Column: What makes a professional athlete different from us?
When wide receiver Plaxico Burress accidentally shot himself in the leg in November 2008, the New York Giants were 10-1 and defending Super Bowl champions. They had the look of a dynasty in the making, and on the few occasions that Burress’ self-inflicted wound has come to my mind since, it has always been within that context: He ruined something potentially great.
This is by no means an uncommon thought for sports fans to have, nor is it one I feel particularly bad about having, although it is without a doubt deplorable. The injury was not considered life-threatening, but Burress spent almost two years in prison (for possession of a handgun within New York City limits) and had his career essentially ruined by an act of carelessness that physically harmed no one but himself. If it wasn’t exactly Sophoclean, it was at least a pretty bad break; under ordinary circumstances, some mild empathy would be surprising but justifiable.
I didn’t feel any empathy though, and in the hundreds of Internet-archived reactions you would be hard pressed to find a single instance of it — instead there was a pretty equal mix of righteous anger, disbelief and amusement. Strange, really, considering that Burress was a human dude for whom millions of people had cheered in the past and who caught the game-winning touchdown pass in perhaps the most famous football game of our time.
So yeah, famous professional athletes aren’t afforded very much humanity. We know that by now. Nobody ever thought to ask Burress if it sometimes still hurts where the bullet went in, or if prison messed him up, and the thought of asking him is so far outside of the normal realm of athlete-media-fan interaction as to almost be implausible. It isn’t about criminality — plenty of upstanding citizen-athletes are treated and dissected like so many pricey, high-performing cattle or machines. Nor is it just about fame — to the contrary, famous actors and actresses often find their humanity highlighted, exaggerated by the tabloids.
You are almost certainly friends or classmates with an athlete who competes at Princeton. Maybe you know someone who competed in the Olympics or who plays for a major program at an SEC school. Just maybe there is an acquaintance of yours who has a puncher’s chance at one day playing professionally. Is there anything different about them?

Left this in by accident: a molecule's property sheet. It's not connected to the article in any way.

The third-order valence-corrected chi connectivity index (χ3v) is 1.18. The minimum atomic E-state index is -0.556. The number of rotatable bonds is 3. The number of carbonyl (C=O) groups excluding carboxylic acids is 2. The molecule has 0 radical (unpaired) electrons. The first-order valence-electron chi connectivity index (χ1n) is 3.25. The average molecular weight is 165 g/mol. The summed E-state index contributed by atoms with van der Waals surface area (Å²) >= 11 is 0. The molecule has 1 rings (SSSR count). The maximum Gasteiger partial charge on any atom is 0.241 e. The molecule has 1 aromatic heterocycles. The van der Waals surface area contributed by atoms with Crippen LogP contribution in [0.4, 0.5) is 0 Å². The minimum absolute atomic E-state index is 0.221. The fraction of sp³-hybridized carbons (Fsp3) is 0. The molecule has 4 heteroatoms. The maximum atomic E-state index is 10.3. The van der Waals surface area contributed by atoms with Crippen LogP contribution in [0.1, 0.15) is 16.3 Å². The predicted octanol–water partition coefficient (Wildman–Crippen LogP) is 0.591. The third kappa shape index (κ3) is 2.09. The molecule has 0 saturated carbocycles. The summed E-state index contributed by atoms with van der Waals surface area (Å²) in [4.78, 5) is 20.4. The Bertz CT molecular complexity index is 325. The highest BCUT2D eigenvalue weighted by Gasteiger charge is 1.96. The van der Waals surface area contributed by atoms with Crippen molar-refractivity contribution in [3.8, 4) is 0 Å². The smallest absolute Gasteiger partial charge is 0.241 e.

A thought experiment might help put this in less abstract terms: Consider senior Caraun Reid, the football team’s star defensive tackle. There’s been light buzz that if he were to pursue football, he might be taken late in the NFL Draft or picked up afterward as an undrafted free agent. Say an organization does decide to take a chance on Reid — they like his upside, his smarts, whatever. He grows as a player, impresses his coaches and makes the team. He gets played more and more often on Sundays, he’s making half a million dollars a year and loving the whole experience. Then, midseason, he tears an ACL in an off-the-field accident.
Some part of your heart flinches at that, right? You may have watched Reid play here, known him personally or been in a seminar with him, just like you are friends with or vaguely otherwise know the names and faces of hundreds of other people on this campus. The point is that his becoming a professional athlete doesn’t change anything. He’s not any different.
This is the aspect of athlete objectification that is so central and hard to understand. Is there a line in the sand that, once crossed, results in a forfeit of humanity? If so, where is it? Is it money? A level of athletic ability impossible for the average person to imagine possessing? Why, for instance, will Jovan Belcher, even in death — no matter how much fans try to dissociate — always be a football player before he is anything else?
That’s a heavy dose of rhetorical questions, and some heavy questions at that, but that line in the sand is the crux of things. I have no idea if it’s real or imaginary; maybe there actually is something different, separating, about professional athletes at their core. Regardless, it couldn’t hurt to ask.